this is the way it is suppose to be done:
class foo(){     x = 2 + 3;   print(x);  }

it is no longer an eye sore.

So how did the coding standard that is in use today come to be so popular?
The KnR style was invented by Kernighan and Ritchie's book The C Programming Language* and I can draw the conclusion that this book was read by many future programmers, and then these programmers started projects, and wrote books about programming which then inspired others.... A downward spiral of programming style.
And this downward spiral was accelerated by the the coding standard enforced by GNU** that encapsulated lodes of project that are a part used in our day to day lives.

I am a promoter of the One True Brace Style*** or its derivitive that is intended at making the more reader friendly. Even the Whitesmiths Style**** is better then the KnR Style, even though the end brace is at the wrong level.

help out and stop this downward spiral in to coding hell and convert your code from KnR to 1TBS or one of its derivative.

On White Spaces VS Tabs:
I do not give a fukk, I like tabs, but white spaces can be better if you are doing code with many indentation levels. b/c as you know a line of code has to be less then the 80 characters/columns ( this is just a standardised convention for interoperability and niceness of code)***** and with a tab taking up eight characters we have a when you hit the tenth level in your code.
And btw, gedit converts my tabs to what I want if I want.

* http://en.wikipedia.org/wiki/Indent_style#K.26R_style
** http://www.gnu.org/prep/standards/standards.txt
***http://en.wikipedia.org/wiki/Indent_style#Variant:_1TBS
**** http://en.wikipedia.org/wiki/Indent_style#Whitesmiths_style
***** I have lines that are longer then 80 chars, but I try to minimise it as much as possible.

## 2011-01-02

### Physics and Life

"Build a man a fire and he will be warm for a day, Teach a man how to make fire and he will be warm the rest of his life" -- someone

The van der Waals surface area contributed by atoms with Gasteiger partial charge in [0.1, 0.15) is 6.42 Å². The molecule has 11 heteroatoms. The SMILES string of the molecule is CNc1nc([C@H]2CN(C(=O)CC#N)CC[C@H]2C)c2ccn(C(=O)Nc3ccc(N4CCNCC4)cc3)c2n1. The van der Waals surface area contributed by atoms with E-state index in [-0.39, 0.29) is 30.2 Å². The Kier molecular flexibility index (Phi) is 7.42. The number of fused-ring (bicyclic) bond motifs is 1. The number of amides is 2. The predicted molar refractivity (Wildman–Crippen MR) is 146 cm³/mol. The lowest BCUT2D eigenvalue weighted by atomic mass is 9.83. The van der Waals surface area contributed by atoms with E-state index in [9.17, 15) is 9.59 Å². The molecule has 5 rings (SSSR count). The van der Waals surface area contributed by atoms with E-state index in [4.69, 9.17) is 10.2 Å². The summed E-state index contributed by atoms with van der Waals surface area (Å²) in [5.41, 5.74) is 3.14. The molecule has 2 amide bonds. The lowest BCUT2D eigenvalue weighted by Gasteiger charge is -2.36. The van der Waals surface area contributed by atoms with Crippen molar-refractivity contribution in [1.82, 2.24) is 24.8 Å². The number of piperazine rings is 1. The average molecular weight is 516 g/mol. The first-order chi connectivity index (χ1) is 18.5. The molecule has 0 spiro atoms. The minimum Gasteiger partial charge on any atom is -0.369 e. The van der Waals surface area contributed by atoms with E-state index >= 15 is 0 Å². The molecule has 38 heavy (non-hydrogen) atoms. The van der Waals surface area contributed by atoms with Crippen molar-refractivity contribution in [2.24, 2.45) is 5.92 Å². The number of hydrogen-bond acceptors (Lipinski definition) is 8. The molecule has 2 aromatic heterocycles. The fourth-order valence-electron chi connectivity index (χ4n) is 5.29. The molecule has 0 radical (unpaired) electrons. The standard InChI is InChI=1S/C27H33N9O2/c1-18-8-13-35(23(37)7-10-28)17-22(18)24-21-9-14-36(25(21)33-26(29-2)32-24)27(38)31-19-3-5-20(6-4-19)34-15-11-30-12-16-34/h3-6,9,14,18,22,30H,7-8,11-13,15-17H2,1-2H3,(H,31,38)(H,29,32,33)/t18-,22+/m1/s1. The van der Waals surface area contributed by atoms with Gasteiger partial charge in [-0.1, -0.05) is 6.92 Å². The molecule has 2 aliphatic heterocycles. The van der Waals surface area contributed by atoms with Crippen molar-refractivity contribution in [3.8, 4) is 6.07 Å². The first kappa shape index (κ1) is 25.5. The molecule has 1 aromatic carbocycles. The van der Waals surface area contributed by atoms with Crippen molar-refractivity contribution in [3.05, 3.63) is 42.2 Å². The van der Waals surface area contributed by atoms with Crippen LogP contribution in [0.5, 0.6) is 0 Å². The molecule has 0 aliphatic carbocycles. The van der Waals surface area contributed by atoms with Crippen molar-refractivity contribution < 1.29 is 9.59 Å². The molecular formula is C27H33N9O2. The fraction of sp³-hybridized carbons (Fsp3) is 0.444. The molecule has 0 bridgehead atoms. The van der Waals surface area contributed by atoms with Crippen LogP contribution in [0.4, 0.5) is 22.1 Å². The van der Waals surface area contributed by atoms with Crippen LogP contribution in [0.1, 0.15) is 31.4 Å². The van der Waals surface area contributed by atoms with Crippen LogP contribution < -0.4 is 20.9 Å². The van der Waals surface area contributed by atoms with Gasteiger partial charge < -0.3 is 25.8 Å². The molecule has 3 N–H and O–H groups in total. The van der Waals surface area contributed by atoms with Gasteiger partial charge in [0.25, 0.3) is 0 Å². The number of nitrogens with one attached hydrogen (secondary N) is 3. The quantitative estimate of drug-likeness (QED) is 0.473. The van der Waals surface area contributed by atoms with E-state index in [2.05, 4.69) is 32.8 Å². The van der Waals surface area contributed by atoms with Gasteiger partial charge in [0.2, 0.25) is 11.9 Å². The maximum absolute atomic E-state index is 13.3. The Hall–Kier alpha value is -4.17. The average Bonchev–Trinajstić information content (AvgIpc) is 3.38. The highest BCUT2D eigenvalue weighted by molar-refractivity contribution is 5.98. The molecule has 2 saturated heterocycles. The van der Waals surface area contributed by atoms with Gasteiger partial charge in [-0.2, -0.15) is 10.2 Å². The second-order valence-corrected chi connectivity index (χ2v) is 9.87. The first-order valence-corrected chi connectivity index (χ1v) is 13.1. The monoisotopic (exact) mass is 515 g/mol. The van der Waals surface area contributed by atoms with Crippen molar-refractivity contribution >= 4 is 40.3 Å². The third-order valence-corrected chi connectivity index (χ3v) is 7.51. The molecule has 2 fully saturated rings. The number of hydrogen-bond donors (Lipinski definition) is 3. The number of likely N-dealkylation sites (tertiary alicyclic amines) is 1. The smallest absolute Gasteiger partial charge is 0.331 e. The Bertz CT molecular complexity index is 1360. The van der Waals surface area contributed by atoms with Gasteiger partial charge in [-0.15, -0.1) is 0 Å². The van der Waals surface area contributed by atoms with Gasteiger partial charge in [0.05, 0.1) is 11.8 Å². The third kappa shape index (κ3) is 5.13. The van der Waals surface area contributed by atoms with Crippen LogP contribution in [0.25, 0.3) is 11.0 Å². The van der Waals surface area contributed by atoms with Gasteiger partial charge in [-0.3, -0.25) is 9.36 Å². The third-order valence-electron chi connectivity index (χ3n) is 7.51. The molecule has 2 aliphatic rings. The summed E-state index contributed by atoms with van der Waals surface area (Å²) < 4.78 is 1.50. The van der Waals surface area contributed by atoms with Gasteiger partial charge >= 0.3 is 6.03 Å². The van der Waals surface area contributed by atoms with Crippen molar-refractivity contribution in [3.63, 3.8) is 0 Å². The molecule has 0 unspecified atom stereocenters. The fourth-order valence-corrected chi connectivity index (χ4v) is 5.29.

Education phails - Why do I need to know physics?
I have been looking in to higher education and find it has relay high requirements for prior education: I need no have done the A and B* coarse in Physics to be able to attend the courses I have been looking at (Programming and Computer Science -shy). Here is the problem: I do not have Physics B .... I have to go and "read up" those courses, But I do not want to do it over the intrawebs (done that, I phaild miserably) , or with a bunch of High School Students who are running around...

Why do I even need to know Physics to write code and thesis? It does not make any sense. I think that I would fit in to the "IT"-crowd at UNI quite well and be a "good" student. I already know some basic Python, C, PHP, (Java) and such. I see no reason why I need to know Physics when I am working on a computer science thesis or collaborating with my mates on a project.

Time to restructure the system!
I am a advocate of the "system of basic knowledge before entering a program"-procedure, but sometimes that hurts the system.
As an institution, the unis have to keep up a standard, but that standard is set by the students previous education, not the students real Knowledge. I can get "competence" in a subject by doing courses and doing good in class and on the tests, but that is not a test of real knowledge only temporary or surface learning, not real learning. An admission test would be a better test, a test that you had a week to do a test that consists of a number of points like: write a program to do X, what were your sources for this? Do a collaborative project with a/two test mate(s), How did you collaborate? what were the problems you encounter? write an essay on any subject you like. etcetera etcetera.

Or have a system where you can submit a personal paper, some code you have been working on, some of your prior essays and a letter of approval from some one. and that would weigh as much as any degree or mark. (provided you have a basic minimum degree).

What are your thoughts on this?